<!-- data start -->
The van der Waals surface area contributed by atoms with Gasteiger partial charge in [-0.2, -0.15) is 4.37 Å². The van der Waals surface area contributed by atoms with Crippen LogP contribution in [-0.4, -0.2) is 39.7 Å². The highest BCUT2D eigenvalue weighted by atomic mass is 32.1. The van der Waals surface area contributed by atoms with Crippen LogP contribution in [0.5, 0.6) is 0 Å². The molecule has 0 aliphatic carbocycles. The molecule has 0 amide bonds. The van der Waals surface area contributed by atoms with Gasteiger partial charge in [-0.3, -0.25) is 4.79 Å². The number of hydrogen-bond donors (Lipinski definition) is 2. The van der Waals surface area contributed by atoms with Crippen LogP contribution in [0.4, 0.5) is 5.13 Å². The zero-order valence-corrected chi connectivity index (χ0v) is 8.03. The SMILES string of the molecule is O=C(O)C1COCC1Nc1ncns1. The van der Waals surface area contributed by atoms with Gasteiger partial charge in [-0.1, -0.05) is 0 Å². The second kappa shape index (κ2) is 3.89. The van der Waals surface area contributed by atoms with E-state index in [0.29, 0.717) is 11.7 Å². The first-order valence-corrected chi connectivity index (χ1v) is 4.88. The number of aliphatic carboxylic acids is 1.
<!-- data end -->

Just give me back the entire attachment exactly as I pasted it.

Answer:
The van der Waals surface area contributed by atoms with Gasteiger partial charge in [-0.2, -0.15) is 4.37 Å². The van der Waals surface area contributed by atoms with Crippen LogP contribution in [-0.4, -0.2) is 39.7 Å². The highest BCUT2D eigenvalue weighted by atomic mass is 32.1. The van der Waals surface area contributed by atoms with Crippen LogP contribution in [0.5, 0.6) is 0 Å². The molecule has 0 aliphatic carbocycles. The molecule has 0 amide bonds. The van der Waals surface area contributed by atoms with Gasteiger partial charge in [-0.3, -0.25) is 4.79 Å². The number of hydrogen-bond donors (Lipinski definition) is 2. The van der Waals surface area contributed by atoms with Crippen LogP contribution in [0.4, 0.5) is 5.13 Å². The zero-order valence-corrected chi connectivity index (χ0v) is 8.03. The SMILES string of the molecule is O=C(O)C1COCC1Nc1ncns1. The van der Waals surface area contributed by atoms with Gasteiger partial charge in [-0.1, -0.05) is 0 Å². The second kappa shape index (κ2) is 3.89. The van der Waals surface area contributed by atoms with E-state index in [0.29, 0.717) is 11.7 Å². The first-order valence-corrected chi connectivity index (χ1v) is 4.88. The number of aliphatic carboxylic acids is 1.